Addressing road safety by building cycle tracks separated from motor transport, countering cycling’s MAMIL reputation and changing cycling from a leisure activity to a form of every day transport will be far bigger factors in persuading women to use bicycles. And increase numbers of bicycle users overall.

It is somewhat ironic that women do not use bicycles these days, because it was the bicycle that gave women in the late 1800s the freedom to travel and spread radical ideas like emancipation and universal suffrage.

Utrecht doesn’t have a Bike Hire Scheme but Seville does. And having also constructed 80 miles of cycle tracks the number of cycle journeys in the Spanish city went from 5000 to 72000 a day; an increase in modal share from 0.5 to ~7%. One worries that Spain’s new helmet laws will dent these figures, but many municipalities including Seville have chosen to ignore mandatory helmets and merely recommend their use.

As a major tourist destination Belfast is ideally placed to repeat Seville’s succesful scheme, provided DRD’s plans for a city-wide network of cycle lanes and paths are realised.


3 thoughts on “When the Giro moves on

  1. Great blog. I agree wholeheartedly. We desperately need to normalise cycling. To make it be seen as a viable means of transport for all. And that comes through not having to get kitted up to go to the pub or the shops. Sadly our roads mean for assertive cycling which men seem to be better at (I am not being sexist here as I know some women who are very assertive). And while a change in infrastructure is invaluable there needs to be a drastic change in attitudes on the roads because there will be direct interaction between motorist and cyclist at some given point. Cyclists in Scotland are currently pushing for presumed liabilty which will help to some degree.
    You are so right about bike shops catering for the ‘mamil’. In a large bike chain store I overheard a sales assistant recommend a sportive bike to someone looking for a commuter bike on the CTW scheme. No mention of lights guards and normal clothes. My own LBS is pretty good. If they don’t have what you are looking for they will get it for you. And will point the customer in the right direction of a bike ideal for their use.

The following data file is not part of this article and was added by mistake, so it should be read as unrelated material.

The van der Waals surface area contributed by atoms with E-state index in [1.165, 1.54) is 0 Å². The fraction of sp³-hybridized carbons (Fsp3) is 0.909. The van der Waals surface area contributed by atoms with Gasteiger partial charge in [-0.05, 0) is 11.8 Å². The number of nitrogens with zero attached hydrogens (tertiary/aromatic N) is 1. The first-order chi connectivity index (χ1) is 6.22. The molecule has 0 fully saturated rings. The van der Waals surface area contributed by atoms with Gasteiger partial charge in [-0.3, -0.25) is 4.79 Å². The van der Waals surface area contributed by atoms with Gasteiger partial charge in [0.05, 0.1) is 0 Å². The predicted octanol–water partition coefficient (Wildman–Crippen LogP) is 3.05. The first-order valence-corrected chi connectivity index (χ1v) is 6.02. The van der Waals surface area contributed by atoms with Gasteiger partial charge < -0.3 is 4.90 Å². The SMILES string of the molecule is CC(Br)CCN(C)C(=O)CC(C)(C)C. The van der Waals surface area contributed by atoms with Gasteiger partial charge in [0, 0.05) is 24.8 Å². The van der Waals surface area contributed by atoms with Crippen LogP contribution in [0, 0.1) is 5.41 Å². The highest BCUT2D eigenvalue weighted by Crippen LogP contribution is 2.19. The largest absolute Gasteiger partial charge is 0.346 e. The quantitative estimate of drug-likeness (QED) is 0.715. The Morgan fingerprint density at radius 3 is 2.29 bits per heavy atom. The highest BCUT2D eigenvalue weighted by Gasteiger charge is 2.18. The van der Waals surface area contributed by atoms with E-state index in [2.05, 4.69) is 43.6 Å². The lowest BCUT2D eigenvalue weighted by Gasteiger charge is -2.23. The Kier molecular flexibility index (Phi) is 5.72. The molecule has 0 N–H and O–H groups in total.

2. As a female cyclist who commutes to work via the lagan towpath. I think a lot of women are simply concerned about safety. I would simply *never* cycle on the road (apart from when theres a cycle lane present although even then – it depends). I have other cyclist friends who have told me too many horror stories and near-misses. I can’t be bothered dealing with drivers who are going to be trying to drive me off the road or shout things at me. Its just not worth it. Especially before/after work…!
    Does anyone else see a problem with the Toucan crossings near Elliotts shop on Ann Street? For such a busy junction they are minute, and can barely fit three bikes on them; god help pedestrians with children or prams, it just seems really dangerous and I often just dismount.
    I do love cycling, but the changes at the Waterfront are also offputting; I haven’t cycled to work since hearing about them.
    There really ought to be more female cyclists around. Maybe send out a questionnaire to current lady-cyclists or arrange a meeting for them to voice their concerns – to find out why more people aren’t doing it. For me, its primarily about safety, and inaccessibility but its a real shame that they’re missing out.